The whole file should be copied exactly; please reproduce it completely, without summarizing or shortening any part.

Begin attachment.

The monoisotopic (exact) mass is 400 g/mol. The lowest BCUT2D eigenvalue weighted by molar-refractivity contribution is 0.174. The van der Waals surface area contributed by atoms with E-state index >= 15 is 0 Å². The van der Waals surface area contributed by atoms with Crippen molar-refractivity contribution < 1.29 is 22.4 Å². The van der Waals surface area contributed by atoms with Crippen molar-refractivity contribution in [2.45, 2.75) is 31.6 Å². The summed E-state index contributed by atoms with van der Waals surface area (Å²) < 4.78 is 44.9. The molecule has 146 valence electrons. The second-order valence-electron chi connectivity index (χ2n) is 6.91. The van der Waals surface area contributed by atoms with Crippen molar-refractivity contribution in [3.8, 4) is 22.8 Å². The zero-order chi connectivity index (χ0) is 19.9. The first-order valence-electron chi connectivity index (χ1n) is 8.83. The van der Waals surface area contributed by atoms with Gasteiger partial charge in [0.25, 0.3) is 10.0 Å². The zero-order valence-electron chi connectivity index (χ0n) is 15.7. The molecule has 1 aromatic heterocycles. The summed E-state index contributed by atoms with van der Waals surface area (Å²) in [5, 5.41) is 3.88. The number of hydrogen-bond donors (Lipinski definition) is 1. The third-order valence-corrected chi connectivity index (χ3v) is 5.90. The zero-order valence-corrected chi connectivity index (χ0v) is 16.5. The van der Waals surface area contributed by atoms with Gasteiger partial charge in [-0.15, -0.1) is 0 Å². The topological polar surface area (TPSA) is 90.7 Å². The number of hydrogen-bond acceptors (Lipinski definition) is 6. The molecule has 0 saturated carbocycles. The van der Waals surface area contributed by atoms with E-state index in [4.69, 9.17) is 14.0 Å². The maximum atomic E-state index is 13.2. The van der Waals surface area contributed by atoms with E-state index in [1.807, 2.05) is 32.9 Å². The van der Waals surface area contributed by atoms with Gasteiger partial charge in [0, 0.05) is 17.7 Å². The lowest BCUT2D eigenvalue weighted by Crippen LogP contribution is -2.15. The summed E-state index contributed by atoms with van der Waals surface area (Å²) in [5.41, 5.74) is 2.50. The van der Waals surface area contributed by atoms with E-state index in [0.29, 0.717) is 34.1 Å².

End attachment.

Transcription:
The monoisotopic (exact) mass is 400 g/mol. The lowest BCUT2D eigenvalue weighted by molar-refractivity contribution is 0.174. The van der Waals surface area contributed by atoms with E-state index >= 15 is 0 Å². The van der Waals surface area contributed by atoms with Crippen molar-refractivity contribution < 1.29 is 22.4 Å². The van der Waals surface area contributed by atoms with Crippen molar-refractivity contribution in [2.45, 2.75) is 31.6 Å². The summed E-state index contributed by atoms with van der Waals surface area (Å²) < 4.78 is 44.9. The molecule has 146 valence electrons. The second-order valence-electron chi connectivity index (χ2n) is 6.91. The van der Waals surface area contributed by atoms with Crippen molar-refractivity contribution in [3.8, 4) is 22.8 Å². The zero-order chi connectivity index (χ0) is 19.9. The first-order valence-electron chi connectivity index (χ1n) is 8.83. The van der Waals surface area contributed by atoms with Gasteiger partial charge in [0.25, 0.3) is 10.0 Å². The zero-order valence-electron chi connectivity index (χ0n) is 15.7. The molecule has 1 aromatic heterocycles. The summed E-state index contributed by atoms with van der Waals surface area (Å²) in [5, 5.41) is 3.88. The number of hydrogen-bond donors (Lipinski definition) is 1. The third-order valence-corrected chi connectivity index (χ3v) is 5.90. The zero-order valence-corrected chi connectivity index (χ0v) is 16.5. The van der Waals surface area contributed by atoms with Gasteiger partial charge in [-0.15, -0.1) is 0 Å². The topological polar surface area (TPSA) is 90.7 Å². The number of hydrogen-bond acceptors (Lipinski definition) is 6. The molecule has 0 saturated carbocycles. The van der Waals surface area contributed by atoms with E-state index in [4.69, 9.17) is 14.0 Å². The maximum atomic E-state index is 13.2. The van der Waals surface area contributed by atoms with E-state index in [1.807, 2.05) is 32.9 Å². The van der Waals surface area contributed by atoms with Gasteiger partial charge in [0, 0.05) is 17.7 Å². The lowest BCUT2D eigenvalue weighted by Crippen LogP contribution is -2.15. The summed E-state index contributed by atoms with van der Waals surface area (Å²) in [5.41, 5.74) is 2.50. The van der Waals surface area contributed by atoms with E-state index in [0.29, 0.717) is 34.1 Å².